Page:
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J Chem Ecol. 2006 Apr;32(4):755-66. Epub 2006 Apr 27.

Isothiocyanates stimulating oviposition by the diamondback moth, Plutella xylostella.

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Boyce Thompson Institute, Ithaca, NY 14853, USA.


Recognition of cabbage as a host plant for the diamondback moth (DBM) has previously been shown to depend on compounds that are extracted by soaking intact foliage in chloroform. Analysis of such chloroform extracts by open column chromatography has now resulted in the isolation of highly active fractions that elicit oviposition on treated filter papers. Further separation of these fractions by high-performance liquid chromatography revealed the presence of two distinct groups of active compounds that may be classified as volatile and non-volatile. The two prominent volatile components were separated and identified by mass spectrometry as the isothiocyanates, iberin (3-methylsulfinylpropyl isothiocyanate) and sulforaphane (4-methylsulfinyl-3-butenyl isothiocyanate). Subsequent bioassays of a range of isothiocyanates showed that iberin and sulforaphane were the most active of those tested. Other isothiocyanates with sulfur in the side chain were also active, whereas alkyl and phenyl isothiocyanates had only limited activity. In electrophysiological experiments, electroantennograms (EAGs) indicated positive responses of moth antennae to the isothiocyanates that were most active in behavioral assays. Since sulforaphane has been identified as a major inducer of anticarcinogenic activity in mouse tissue, a synthetic analog (exo-2-acetyl-5-isothiocyanatonorbornane) that shows similar inducer activity was tested on DBM. This bicyclic analog was highly active in both behavioral and EAG assays, suggesting similarity in receptor sites for the two types of biological activity.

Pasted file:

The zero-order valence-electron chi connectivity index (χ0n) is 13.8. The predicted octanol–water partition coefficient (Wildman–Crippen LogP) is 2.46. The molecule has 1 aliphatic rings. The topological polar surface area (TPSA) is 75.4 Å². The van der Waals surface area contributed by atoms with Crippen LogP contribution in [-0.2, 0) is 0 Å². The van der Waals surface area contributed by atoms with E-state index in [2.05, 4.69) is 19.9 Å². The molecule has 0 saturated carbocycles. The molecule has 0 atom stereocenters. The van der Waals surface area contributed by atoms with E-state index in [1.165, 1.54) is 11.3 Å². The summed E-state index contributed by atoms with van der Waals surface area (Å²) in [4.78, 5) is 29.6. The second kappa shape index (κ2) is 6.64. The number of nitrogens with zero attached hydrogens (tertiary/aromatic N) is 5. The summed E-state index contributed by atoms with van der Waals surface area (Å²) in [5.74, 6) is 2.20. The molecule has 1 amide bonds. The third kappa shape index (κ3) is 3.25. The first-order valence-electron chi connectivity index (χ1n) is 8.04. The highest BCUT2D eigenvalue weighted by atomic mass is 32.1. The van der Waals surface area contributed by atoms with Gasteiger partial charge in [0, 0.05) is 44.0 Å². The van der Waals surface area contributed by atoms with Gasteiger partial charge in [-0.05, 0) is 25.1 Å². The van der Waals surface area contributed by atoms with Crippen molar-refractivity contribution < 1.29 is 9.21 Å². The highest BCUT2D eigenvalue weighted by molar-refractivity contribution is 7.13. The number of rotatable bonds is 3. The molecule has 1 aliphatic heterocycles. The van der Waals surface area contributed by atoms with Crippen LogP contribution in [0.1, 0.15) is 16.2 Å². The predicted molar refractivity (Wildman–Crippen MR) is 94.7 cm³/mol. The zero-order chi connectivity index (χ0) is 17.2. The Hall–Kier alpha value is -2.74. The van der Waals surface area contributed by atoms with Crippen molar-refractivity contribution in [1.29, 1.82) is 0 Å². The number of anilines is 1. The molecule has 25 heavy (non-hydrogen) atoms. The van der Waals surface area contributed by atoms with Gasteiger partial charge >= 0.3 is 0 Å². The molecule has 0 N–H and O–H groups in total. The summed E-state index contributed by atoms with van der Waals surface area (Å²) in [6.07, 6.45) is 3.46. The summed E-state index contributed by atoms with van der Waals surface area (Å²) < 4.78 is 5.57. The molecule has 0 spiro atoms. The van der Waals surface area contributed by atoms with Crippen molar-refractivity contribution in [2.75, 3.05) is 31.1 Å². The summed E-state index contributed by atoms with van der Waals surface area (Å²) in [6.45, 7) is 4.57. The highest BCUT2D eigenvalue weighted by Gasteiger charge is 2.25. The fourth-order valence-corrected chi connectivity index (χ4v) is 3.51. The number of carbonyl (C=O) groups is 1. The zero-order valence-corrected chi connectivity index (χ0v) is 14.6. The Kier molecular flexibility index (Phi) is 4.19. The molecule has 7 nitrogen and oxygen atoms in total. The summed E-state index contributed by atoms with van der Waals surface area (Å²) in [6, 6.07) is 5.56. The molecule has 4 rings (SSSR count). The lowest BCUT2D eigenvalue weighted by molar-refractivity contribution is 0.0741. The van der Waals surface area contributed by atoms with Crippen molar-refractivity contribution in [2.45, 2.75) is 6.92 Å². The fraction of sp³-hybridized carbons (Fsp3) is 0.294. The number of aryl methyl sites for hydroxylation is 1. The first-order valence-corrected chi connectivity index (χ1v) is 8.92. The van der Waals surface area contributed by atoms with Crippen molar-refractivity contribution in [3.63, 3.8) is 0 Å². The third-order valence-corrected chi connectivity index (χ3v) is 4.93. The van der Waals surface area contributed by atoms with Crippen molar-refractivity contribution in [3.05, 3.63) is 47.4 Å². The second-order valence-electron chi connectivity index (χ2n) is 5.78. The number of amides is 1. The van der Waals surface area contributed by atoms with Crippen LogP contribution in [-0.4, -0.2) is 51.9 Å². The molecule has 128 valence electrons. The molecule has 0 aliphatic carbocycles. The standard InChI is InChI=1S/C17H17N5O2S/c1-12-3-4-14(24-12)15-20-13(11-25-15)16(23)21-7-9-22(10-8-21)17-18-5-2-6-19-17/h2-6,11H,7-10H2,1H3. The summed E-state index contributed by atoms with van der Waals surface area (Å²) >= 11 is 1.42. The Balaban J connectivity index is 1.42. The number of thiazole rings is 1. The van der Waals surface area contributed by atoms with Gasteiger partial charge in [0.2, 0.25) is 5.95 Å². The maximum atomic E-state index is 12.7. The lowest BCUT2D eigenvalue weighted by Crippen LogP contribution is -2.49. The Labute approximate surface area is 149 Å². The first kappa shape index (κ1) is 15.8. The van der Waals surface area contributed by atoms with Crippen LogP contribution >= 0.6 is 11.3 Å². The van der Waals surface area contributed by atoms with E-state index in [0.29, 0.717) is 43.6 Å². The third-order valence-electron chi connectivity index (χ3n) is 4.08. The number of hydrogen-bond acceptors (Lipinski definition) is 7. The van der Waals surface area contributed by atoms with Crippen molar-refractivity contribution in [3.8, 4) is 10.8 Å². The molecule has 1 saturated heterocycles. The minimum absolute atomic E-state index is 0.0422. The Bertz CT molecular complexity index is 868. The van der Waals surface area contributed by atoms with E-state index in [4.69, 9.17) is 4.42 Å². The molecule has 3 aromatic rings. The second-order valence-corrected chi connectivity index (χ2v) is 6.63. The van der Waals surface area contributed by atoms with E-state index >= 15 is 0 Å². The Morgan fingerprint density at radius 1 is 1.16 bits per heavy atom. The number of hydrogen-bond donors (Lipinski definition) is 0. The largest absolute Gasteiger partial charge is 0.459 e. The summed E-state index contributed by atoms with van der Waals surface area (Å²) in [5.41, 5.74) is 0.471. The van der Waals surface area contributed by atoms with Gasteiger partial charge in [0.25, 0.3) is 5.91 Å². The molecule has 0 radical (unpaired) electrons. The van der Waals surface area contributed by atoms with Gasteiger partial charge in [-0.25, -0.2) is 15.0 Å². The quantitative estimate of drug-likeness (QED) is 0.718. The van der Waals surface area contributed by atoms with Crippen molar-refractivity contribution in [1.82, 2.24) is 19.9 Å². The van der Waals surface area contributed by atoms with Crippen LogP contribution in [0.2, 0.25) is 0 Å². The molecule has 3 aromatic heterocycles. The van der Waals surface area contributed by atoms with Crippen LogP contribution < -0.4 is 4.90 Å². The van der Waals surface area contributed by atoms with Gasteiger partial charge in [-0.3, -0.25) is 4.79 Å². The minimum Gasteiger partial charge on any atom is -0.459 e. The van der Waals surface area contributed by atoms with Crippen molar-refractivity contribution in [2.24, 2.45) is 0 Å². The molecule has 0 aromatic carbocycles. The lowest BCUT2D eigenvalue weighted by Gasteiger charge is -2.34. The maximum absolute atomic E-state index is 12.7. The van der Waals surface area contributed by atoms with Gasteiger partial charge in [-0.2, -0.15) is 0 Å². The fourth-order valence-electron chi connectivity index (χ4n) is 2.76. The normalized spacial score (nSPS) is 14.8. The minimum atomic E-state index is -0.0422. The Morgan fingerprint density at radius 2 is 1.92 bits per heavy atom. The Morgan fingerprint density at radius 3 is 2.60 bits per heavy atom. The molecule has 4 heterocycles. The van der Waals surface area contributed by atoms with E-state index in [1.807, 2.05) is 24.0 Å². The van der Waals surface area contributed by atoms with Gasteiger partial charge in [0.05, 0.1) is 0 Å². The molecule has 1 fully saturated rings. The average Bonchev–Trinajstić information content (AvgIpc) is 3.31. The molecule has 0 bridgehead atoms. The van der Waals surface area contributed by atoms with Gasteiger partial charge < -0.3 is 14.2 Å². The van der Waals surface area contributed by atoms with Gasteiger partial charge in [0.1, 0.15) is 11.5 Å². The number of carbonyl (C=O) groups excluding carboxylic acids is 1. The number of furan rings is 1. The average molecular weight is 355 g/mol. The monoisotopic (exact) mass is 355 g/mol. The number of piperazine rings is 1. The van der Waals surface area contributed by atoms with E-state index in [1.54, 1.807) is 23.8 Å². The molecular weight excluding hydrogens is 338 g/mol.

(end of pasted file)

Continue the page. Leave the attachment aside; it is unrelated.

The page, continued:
[Indexed for MEDLINE]

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